Gardner, Susan. “A Native American Ogun: transforming West African belief in Leslie Marmon Silko's Almanac of the dead.” In: Andrade, Susan Z., et al., eds. Atlantic Cross-Currents/Transatlantiques. Lawrenceville, NJ: Africa World Press, 2001. Pages 147-154.
Susan Gardner (an English professor at the University of North Carolina at Charlotte) explores the concept of the black Indian, primarily as embodied in the character of Clinton in Almanac of the dead; she perceptively and affirmingly relates it to the Lumbee.
Gardner explains the early, voluntary contact between blacks and Native Americans, then explains that “Historically [the Lumbee] have rejected association with any African ancestry, since their struggles for self-determination and federal acknowledgment have taken place within ‘the system of racial classification and the institutionalized segregation of races based on it. The Lumbee struggle for a separate Indian identity has had to be fought in terms of racial ideology and its institutionalization’” (citing Karen Blu). She adds, later in the essay, that “To survive as socially-acknowledged Indian people, the people who became the Lumbee had to disown facts of their very selves.”
Gardner emphasizes, with examples from contemporary literature, the positive aspects of racial/ethnic synthesis. First, she notes that Toni Cade Bambara has “referred with pride to her ‘Lumbee African’ heritage.” Then, in Silko’s Almanac of the dead, the character Clinton has a “spiritual transformation through a personal synthesis of selected traditional Native American and West African beliefs.” Clinton, in his understanding of the “millions of black Indians. . .scattered throughout the Americas” (Almanac of the dead, page 742) and of the Native American as well as African ancestor spirits residing there, felt that “nothing could be black or brown or white only anymore” (Almanac of the dead, page 747).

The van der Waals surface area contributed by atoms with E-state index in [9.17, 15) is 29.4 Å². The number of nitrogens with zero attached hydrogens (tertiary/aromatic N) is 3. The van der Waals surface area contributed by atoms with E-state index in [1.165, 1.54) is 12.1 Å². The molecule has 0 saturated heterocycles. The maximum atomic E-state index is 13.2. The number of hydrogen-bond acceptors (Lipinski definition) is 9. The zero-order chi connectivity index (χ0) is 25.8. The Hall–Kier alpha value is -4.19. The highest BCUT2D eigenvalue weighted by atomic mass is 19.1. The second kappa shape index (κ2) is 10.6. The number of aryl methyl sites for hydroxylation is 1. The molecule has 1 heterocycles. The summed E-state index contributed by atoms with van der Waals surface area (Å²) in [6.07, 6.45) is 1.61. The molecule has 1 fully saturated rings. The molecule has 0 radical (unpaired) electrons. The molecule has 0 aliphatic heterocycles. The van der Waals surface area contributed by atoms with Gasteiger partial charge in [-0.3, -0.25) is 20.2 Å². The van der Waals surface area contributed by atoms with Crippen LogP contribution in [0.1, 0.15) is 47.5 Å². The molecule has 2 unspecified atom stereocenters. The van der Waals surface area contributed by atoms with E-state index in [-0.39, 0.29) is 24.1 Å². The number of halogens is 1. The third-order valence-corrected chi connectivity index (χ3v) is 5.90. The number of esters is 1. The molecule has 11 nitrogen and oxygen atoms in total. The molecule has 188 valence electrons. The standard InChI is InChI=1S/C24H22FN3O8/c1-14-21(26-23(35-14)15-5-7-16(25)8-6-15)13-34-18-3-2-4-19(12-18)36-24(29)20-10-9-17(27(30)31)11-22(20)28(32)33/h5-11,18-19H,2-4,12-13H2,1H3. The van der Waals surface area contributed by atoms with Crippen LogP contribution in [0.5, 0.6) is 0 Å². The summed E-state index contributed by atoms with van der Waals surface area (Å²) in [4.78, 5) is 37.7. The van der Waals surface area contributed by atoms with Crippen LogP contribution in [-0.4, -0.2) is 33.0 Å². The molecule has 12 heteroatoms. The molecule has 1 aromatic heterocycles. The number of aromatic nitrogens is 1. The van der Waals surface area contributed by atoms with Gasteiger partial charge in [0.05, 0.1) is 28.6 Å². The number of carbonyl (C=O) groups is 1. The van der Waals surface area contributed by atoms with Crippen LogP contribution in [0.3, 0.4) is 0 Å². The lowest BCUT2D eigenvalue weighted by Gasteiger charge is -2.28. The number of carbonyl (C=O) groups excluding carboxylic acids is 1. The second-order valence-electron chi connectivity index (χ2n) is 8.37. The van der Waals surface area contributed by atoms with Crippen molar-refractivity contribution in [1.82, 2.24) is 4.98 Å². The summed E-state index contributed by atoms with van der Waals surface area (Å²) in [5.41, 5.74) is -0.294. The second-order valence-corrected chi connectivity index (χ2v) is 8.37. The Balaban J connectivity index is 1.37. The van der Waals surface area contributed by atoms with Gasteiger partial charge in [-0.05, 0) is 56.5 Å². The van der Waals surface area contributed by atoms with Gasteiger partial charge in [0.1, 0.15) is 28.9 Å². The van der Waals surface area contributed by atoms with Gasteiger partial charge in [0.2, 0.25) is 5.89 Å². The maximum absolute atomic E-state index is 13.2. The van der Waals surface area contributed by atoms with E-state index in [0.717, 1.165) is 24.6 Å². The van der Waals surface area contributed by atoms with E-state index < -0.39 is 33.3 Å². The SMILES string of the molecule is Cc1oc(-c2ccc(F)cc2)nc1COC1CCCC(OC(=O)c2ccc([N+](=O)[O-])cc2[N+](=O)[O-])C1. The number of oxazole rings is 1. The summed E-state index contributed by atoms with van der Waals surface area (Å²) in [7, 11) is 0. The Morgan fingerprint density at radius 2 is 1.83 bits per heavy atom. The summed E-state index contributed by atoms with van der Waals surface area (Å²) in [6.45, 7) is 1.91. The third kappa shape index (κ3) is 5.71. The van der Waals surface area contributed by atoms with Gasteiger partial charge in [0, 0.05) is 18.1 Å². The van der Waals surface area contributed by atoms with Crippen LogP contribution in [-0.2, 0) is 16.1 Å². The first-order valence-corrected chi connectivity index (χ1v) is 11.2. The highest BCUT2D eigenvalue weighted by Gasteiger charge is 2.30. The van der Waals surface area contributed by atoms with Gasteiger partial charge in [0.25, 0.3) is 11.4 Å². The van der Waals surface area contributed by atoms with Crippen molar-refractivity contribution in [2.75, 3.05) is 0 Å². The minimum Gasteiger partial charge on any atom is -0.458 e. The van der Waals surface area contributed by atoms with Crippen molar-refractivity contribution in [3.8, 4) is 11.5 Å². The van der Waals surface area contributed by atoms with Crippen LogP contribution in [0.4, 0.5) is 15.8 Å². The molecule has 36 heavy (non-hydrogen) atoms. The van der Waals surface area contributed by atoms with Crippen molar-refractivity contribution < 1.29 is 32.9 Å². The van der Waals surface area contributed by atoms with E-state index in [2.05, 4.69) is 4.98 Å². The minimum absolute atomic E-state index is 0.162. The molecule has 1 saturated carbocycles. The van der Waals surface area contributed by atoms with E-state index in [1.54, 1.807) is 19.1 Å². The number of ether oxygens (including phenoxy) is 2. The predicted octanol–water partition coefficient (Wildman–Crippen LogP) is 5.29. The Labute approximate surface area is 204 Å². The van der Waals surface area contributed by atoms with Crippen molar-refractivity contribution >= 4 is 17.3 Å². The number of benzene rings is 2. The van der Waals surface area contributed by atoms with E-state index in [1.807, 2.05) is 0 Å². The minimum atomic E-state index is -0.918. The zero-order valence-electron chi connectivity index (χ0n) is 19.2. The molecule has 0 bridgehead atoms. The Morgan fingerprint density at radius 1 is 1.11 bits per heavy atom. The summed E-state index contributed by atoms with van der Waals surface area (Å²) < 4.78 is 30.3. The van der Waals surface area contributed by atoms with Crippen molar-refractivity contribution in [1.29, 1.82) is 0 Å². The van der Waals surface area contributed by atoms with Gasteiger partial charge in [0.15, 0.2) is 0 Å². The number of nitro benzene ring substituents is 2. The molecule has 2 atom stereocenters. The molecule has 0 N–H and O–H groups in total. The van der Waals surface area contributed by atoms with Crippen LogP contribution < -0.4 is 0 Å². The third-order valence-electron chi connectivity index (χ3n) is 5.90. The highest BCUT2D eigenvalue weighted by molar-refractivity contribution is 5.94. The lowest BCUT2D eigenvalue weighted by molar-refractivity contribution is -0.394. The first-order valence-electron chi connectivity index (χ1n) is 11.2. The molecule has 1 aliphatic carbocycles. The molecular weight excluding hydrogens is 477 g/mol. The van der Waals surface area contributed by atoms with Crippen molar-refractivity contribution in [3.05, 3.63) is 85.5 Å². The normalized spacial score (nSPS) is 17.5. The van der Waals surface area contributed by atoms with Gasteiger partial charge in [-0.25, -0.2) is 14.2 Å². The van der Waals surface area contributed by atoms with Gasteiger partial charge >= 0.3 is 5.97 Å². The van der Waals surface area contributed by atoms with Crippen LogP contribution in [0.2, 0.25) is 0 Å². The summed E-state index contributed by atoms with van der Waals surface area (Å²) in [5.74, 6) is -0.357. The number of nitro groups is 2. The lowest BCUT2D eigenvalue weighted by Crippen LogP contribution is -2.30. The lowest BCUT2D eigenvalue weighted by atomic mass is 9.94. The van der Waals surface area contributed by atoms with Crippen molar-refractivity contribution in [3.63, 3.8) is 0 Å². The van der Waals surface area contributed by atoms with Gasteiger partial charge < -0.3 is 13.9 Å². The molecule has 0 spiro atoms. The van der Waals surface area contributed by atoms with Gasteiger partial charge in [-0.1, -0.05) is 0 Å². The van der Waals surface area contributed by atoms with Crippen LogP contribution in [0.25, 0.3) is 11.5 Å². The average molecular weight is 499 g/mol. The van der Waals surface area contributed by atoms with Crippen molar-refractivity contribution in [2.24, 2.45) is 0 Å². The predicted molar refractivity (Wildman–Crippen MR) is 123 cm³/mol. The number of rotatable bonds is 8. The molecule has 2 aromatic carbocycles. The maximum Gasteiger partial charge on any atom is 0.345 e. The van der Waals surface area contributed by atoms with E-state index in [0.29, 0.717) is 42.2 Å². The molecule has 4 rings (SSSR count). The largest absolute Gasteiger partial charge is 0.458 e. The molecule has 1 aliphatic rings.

Alice Walker, who speaks of black Indians in The temple of my familiar, states, “we are the mestizos of North America. We are black, yes, but we are ‘white,’ too, and we are red. To attempt to function as only one, when you are really two or three, leads, I believe, to psychic illness. . . .” (page 82).
Gardner sees Silko’s creation of the affirming Clinton character as remarkable, since—for the Lumbee and other Southeastern tribes—decades of disenfranchisement and legalized racial distinctions have caused them to avoid discussion of African heritage. The Clinton character prepares radio broadcasts for the “reborn, post-apocalyptic United States.” Gardner states that “Perhaps, when all the red-black peoples at last learn their own histories, and are no longer divided by the invaders’ definitions and politics, Clinton’s prayer to Ogou will be answered:
Ogou-Feray you magnet power!
Pull iron fragments together
gather the lost to your chest!
Ogou, your father-love heals them—
all the scattered fragments—
ancestor spirits gathered!
(Almanac of the dead, p. 414)